All I knew of the Laramie project was what I'd seen on PBS a few years back -- I expected the set would be a table, two chairs, and a tape recorder. But this wasn't that. Instead it was incredibly dynamic, with multiple actors on stage at once, re-enacting, with a real set, real interaction -- it really was beautifully staged. Trill's dad played a range of characters from the fiery Reverend Fred Phelps (which he did marvelously with great passion in a very dramatic scene that was both hard on the audience and uplifting at the same time), to the lovable cab driver, Doc O'connor, to Sergeant Hing, who he played with such an elegant conviction that you felt a man of conviction come unraveled by crimes he'd never considered, let alone witnessed before.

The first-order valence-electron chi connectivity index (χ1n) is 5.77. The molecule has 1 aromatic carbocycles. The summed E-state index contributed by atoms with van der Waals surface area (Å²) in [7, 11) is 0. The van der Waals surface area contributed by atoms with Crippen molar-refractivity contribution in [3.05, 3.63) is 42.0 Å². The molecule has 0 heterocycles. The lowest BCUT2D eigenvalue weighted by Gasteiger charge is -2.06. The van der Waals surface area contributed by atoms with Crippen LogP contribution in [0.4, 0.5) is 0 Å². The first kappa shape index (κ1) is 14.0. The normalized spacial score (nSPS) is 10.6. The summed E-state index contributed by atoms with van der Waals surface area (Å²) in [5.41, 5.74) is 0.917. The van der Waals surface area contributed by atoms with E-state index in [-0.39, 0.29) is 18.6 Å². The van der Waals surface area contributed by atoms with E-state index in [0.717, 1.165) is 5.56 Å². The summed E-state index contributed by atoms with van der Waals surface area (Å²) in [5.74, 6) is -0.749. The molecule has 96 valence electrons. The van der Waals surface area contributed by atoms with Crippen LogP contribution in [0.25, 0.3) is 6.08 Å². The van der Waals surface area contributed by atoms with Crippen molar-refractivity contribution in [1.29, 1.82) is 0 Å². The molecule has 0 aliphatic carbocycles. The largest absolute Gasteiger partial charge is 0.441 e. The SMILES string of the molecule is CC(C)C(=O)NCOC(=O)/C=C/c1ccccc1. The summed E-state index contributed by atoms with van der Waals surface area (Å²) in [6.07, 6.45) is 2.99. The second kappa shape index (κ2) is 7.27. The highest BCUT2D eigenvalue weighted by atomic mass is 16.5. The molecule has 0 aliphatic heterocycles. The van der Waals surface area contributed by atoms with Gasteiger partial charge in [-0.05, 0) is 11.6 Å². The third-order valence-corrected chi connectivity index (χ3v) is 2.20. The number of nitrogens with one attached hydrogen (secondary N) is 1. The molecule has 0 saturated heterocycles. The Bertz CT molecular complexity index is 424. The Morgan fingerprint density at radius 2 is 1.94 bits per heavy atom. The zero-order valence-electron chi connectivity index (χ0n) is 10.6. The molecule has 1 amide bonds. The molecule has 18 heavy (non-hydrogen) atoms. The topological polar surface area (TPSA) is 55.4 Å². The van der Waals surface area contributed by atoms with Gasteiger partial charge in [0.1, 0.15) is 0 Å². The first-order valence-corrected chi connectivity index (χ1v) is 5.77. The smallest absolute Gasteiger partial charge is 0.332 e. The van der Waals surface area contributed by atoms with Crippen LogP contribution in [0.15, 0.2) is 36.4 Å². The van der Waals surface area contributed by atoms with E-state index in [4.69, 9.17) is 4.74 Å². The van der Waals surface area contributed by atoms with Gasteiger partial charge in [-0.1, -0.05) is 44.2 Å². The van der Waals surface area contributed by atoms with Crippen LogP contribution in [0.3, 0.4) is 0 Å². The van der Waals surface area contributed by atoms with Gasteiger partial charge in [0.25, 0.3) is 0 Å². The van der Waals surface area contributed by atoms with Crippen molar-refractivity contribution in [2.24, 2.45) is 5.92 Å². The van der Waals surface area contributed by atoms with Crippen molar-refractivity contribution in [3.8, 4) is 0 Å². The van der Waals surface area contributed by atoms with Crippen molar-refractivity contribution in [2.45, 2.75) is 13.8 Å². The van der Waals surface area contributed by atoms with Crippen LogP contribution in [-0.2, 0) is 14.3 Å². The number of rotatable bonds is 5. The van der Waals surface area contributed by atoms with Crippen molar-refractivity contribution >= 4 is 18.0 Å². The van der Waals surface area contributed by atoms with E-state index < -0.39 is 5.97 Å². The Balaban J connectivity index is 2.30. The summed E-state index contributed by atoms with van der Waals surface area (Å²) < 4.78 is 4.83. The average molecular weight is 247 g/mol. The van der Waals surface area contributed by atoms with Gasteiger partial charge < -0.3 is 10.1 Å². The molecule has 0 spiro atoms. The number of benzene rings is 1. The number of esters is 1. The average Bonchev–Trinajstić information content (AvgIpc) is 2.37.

Now I'm home, sitting in front of the fire, ostensibly working on the Rocking Chair Book waiting for trillian_stars to get back from the first rehearsal of her new play.
The Trial, speaking of which, closes in two weeks, if you haven't seen it, you should.